Landrigan Christopher P. Landrigan, MD, MPH is Research Director of the Inpatient Pediatrics Service at Boston Children’s Hospital, Director of the Sleep and Patient Safety Program at Brigham and Women’s Hospital, and Associate Professor of Pediatrics and Medicine at Harvard Medical School. Chris did his internship, residency, and fellowship at Boston Children’s from 1995-2000, and has been working at Boston Children’s Hospital ever since, as a pediatric hospitalist and patient safety researcher.  In addition, Chris was the founding chair and is currently an Executive Council Member of the Pediatric Research in Inpatient Settings (PRIS) Network.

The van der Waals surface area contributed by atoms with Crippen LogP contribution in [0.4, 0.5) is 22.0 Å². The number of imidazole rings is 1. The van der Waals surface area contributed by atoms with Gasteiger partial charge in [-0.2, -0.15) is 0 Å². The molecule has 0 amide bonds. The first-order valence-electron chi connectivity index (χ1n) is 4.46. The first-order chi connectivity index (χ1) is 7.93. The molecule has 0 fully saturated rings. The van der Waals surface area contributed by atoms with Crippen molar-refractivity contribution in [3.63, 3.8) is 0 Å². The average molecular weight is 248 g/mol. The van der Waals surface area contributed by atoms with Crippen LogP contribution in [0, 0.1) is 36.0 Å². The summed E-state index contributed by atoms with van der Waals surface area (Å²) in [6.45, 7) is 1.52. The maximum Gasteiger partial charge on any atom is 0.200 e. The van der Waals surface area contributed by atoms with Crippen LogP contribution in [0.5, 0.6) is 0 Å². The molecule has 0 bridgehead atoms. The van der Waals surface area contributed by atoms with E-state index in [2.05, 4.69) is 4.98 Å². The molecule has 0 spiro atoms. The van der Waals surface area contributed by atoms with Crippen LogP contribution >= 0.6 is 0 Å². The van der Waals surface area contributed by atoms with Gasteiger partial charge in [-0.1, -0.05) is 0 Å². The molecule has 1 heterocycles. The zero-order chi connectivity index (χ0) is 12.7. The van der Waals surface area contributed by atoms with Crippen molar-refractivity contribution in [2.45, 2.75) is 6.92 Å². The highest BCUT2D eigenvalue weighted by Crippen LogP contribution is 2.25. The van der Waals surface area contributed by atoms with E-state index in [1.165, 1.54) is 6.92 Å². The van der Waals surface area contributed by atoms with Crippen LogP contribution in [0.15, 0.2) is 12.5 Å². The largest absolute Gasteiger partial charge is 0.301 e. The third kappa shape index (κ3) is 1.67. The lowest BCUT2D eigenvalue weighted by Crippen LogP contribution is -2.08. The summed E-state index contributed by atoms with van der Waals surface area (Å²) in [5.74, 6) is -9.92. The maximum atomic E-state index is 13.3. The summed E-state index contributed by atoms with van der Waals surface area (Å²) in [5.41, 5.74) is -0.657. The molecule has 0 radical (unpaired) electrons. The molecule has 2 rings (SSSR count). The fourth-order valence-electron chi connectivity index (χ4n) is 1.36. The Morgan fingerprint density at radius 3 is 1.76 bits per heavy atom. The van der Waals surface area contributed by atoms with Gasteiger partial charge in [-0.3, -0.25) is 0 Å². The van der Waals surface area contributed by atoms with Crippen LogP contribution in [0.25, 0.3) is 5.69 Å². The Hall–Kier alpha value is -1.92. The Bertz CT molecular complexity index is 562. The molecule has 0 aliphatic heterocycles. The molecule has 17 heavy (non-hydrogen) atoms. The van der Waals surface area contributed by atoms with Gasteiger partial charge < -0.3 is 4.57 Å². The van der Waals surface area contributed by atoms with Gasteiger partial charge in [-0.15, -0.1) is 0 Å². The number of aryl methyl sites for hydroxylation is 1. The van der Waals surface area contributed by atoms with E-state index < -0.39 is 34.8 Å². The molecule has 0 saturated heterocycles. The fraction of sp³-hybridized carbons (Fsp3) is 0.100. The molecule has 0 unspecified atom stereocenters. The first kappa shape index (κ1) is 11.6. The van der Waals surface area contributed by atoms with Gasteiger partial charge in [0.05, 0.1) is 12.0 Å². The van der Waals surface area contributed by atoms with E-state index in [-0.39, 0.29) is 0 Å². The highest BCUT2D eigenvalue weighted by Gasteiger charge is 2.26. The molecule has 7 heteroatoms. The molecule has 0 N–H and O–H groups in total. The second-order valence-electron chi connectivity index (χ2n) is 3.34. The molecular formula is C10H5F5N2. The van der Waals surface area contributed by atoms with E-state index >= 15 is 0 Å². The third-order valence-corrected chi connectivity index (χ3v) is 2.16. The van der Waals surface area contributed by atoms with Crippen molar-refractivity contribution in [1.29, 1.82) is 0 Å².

Chris has led numerous landmark studies on the epidemiology of medical errors and adverse events, and interventions designed to reduce their incidence.   His most important work has been focused on developing reliable patient safety measurement tools, and improving the organization of residency programs and academic medical centers.  His work on the relationship between resident work hours, sleep, and patient safety contributed to national changes in resident work hour standards.  More recently, concerned with improving communication in hospitals, he led the development of I-PASS, a multi-faceted teamwork and handoff improvement program.  He has authored over 100 publications in the medical literature, including more than a dozen in the New England Journal of Medicine and JAMA.  He has received numerous awards for his research, teaching, leadership, and innovation.

Sanjay Mahant, MD, MSc, FRCPC